Aachen in Nordrhein-Westfalen is situated approximately 60 km as the crow flies from the Rhine.

I also doubt the ability to extract very much gold from the waters of the Rhine as far down the river as in the delta - it might have been a grain or two twice a year, or so. I would think the gold must have been deposited in the riverbed long before the water reached the lowlands. When tourists are panning for gold in the Rhine today, they do it in the borderland between Switzerland and Germany;
http://www.myswitzer...gold-gusti.html
I think they would have been utterly exhausted if they were to catch gold in the delta:
http://commons.wikim...old_washing.jpg

The Old Frisians regarded the golden Rhine river as their own property. So the new burchfam - after installation - once had to make a boat trip to see the property. On the way back to Frisia they arrived as far as Leyden and moved on to WestFryasland and Eastfryasland over inland waterways. How would they get by boat to Aken (Aachen) or Liege ?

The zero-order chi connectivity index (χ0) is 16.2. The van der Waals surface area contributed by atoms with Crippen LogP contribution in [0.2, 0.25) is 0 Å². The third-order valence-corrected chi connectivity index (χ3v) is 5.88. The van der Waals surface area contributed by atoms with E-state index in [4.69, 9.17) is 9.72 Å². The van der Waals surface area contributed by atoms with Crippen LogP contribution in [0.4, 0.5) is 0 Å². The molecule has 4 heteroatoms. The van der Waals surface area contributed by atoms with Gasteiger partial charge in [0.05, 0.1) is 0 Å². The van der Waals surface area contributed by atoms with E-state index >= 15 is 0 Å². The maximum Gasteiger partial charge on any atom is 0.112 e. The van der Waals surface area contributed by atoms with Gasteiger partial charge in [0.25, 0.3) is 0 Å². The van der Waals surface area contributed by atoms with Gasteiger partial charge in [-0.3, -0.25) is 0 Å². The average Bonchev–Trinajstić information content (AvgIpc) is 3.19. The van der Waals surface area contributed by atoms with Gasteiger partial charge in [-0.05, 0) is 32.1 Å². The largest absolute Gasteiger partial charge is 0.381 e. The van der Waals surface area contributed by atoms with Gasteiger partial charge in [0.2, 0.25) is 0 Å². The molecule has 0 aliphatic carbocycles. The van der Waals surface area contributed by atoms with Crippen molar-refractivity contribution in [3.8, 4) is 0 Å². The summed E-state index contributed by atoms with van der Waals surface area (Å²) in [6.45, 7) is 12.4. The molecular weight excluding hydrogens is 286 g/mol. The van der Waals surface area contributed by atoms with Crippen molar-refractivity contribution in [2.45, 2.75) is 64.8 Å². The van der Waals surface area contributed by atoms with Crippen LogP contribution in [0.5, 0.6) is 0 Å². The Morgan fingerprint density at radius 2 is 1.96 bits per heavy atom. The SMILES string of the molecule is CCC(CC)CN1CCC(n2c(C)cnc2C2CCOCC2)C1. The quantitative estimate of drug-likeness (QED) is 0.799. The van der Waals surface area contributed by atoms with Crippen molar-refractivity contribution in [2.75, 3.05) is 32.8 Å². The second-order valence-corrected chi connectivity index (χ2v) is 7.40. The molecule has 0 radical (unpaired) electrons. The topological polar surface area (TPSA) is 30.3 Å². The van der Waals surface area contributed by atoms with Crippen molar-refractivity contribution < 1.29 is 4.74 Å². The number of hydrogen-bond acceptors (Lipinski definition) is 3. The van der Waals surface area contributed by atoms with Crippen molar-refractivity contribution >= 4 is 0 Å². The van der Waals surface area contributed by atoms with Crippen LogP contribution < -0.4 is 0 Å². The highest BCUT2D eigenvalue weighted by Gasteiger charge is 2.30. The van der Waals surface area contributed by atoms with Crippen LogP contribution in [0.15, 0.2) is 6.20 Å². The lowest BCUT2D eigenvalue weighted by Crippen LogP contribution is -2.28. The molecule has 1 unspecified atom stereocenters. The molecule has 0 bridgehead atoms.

#2610    gestur

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Posted 07 March 2013 - 05:23 PM

View PostThe Puzzler, on 07 March 2013 - 02:32 PM, said:

ken or kenn in Frisian is kinship.

If the A is meaning water - the name could lean towards fellow Fryans/kin of the water (town/citadel).

There may be a clue on page 2 of the manuscript, line 13:

ÐACH ÐÆT ELLA IS JO SELVA A-KEN

Ottema - Dutch:

Doch dat alles is u zelven ook bekend

Sandbach - English:

This is well known to you

Wirth - German:

Doch dies hieße euch Bekanntes vermehren

Lien - Norwegian:

Det er dog alt (sammen) velkjent for dere

Posted Image "Saved from the Flood" ~ Oera-Linda studies ~ http://fryskednis.blogspot.com